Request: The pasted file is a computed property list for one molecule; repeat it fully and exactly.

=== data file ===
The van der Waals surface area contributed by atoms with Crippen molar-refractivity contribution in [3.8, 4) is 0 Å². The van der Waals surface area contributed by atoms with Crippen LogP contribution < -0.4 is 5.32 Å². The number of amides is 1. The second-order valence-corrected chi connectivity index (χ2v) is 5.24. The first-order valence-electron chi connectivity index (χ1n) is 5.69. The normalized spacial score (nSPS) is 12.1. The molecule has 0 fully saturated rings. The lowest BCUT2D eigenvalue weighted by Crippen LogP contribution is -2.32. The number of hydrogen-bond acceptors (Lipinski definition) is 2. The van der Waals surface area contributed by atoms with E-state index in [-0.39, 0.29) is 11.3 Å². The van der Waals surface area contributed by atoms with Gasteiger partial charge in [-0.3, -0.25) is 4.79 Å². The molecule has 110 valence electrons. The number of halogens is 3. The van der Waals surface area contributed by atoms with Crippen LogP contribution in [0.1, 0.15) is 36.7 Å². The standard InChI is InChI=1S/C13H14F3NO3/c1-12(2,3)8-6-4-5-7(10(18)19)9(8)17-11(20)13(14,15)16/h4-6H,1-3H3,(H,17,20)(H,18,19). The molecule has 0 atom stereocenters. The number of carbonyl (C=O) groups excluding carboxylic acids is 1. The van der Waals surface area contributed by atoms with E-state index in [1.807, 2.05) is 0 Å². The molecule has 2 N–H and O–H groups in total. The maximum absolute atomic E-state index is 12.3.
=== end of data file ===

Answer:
The van der Waals surface area contributed by atoms with Crippen molar-refractivity contribution in [3.8, 4) is 0 Å². The van der Waals surface area contributed by atoms with Crippen LogP contribution < -0.4 is 5.32 Å². The number of amides is 1. The second-order valence-corrected chi connectivity index (χ2v) is 5.24. The first-order valence-electron chi connectivity index (χ1n) is 5.69. The normalized spacial score (nSPS) is 12.1. The molecule has 0 fully saturated rings. The lowest BCUT2D eigenvalue weighted by Crippen LogP contribution is -2.32. The number of hydrogen-bond acceptors (Lipinski definition) is 2. The van der Waals surface area contributed by atoms with E-state index in [-0.39, 0.29) is 11.3 Å². The van der Waals surface area contributed by atoms with Gasteiger partial charge in [-0.3, -0.25) is 4.79 Å². The molecule has 110 valence electrons. The number of halogens is 3. The van der Waals surface area contributed by atoms with Crippen LogP contribution in [0.1, 0.15) is 36.7 Å². The standard InChI is InChI=1S/C13H14F3NO3/c1-12(2,3)8-6-4-5-7(10(18)19)9(8)17-11(20)13(14,15)16/h4-6H,1-3H3,(H,17,20)(H,18,19). The molecule has 0 atom stereocenters. The number of carbonyl (C=O) groups excluding carboxylic acids is 1. The van der Waals surface area contributed by atoms with E-state index in [1.807, 2.05) is 0 Å². The molecule has 2 N–H and O–H groups in total. The maximum absolute atomic E-state index is 12.3.